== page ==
Exercise is not the answer

As a cardiologist retired recently after 35 years in practice, I have a few comments regarding “Advice for the aging athlete: Push harder” [Jan. 7].

Physical conditioning is an obviously important aspect of longevity and cardiovascular health, but not the only one. The comment by the trainer about fat and cholesterol not being proven to cause heart disease is not appropriate. Heart disease is a multifactorial condition, with many risk factors, of which cholesterol and fat are a major — though not the only — cause. To advocate a high-saturated-fat diet or a Paleo diet is potentially harmful. Another article highlighted recent expert consensus on these diets [“The best way to lose weight is. . .”], and the Paleo diet was considered the worst.

It is nice to be able to run marathons or triathlons, but optimal reduction of cardiovascular risk can be accomplished at a much more moderate level than that.

Christopher J. Leet, Catharpin, Va.

Chiropractic’s legacy

I was absolutely stunned to read “Crack! Can vigorous neck manipulations by chiropractors cause serious problems?” [Jan. 7] about “complications” from the procedure. I suffered carotid artery dissection and stroke after a chiropractic neck manipulation. I was 36 years old at the time, in excellent health and physical condition with no predisposing factors or conditions. The lingering deficiencies are only lifelong nerve pain in my neck and shoulder. I say “only” because I realize how fortunate I was to leave the hospital at all and see my family again.

The risks from neck manipulations are statistically small, but patients need to be made aware of them before consenting to the treatment. For women, the risks seem to be greater than for men. All women should be aware of this before lying down on a chiropractor’s table.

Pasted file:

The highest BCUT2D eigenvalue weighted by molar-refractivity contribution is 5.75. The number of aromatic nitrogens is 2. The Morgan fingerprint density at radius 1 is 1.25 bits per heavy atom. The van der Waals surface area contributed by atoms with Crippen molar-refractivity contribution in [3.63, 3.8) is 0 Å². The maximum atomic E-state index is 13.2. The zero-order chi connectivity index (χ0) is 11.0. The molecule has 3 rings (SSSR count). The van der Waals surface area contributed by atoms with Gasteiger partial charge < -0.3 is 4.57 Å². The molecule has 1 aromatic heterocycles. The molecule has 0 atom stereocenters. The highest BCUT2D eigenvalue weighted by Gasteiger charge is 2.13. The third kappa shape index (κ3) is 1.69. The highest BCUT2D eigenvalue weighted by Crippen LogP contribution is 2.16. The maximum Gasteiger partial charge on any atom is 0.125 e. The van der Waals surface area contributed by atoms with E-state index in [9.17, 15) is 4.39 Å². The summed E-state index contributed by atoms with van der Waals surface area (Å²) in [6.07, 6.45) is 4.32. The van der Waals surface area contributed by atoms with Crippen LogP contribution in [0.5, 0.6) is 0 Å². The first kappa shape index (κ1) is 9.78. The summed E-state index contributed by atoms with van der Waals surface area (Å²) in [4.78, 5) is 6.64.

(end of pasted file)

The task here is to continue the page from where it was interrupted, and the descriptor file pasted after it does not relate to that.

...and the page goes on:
Dusti Plunkett, Ashburn

In 1973, an American Medical Association mole sent decades’ worth of memoranda exposing a conspiracy to ruin chiropractic by prejudicing hundreds of thousands of young MDs and nurses in training beginning in the 1940s. All to ridicule a science that says, essentially, that postural pressure on the spinal cord is deeply injurious to the health and life span of the individual. That documentation formed the basis of a hugely successful antitrust case.

The thread of this sociologically fascinating legacy of chiropractic prejudice, I believe, can be seen in your “chiropractic and stroke” article. It ignores wholesale the growing body of research showing the surprising total health benefits of doing what chiropractors do: approaching health through the computer keyboard of the spine, posture and the nervous system.

Why not begin to explore the substantial positives in chiropractic and how it changes the brain? Look at the MRI scans that show impressive brain changes of chiropractic. Or how the government of Mexico is aggressively inserting chiropractic for all conditions into the country’s social health delivery system because of its efficacy and cost savings.

People find tremendous benefit with chiropractic every day. And I suggest we are only scratching the surface of what it can do for health and health care that doesn’t break the national bank.

David Walls-Kaufman, doctor of chiropractic, Washington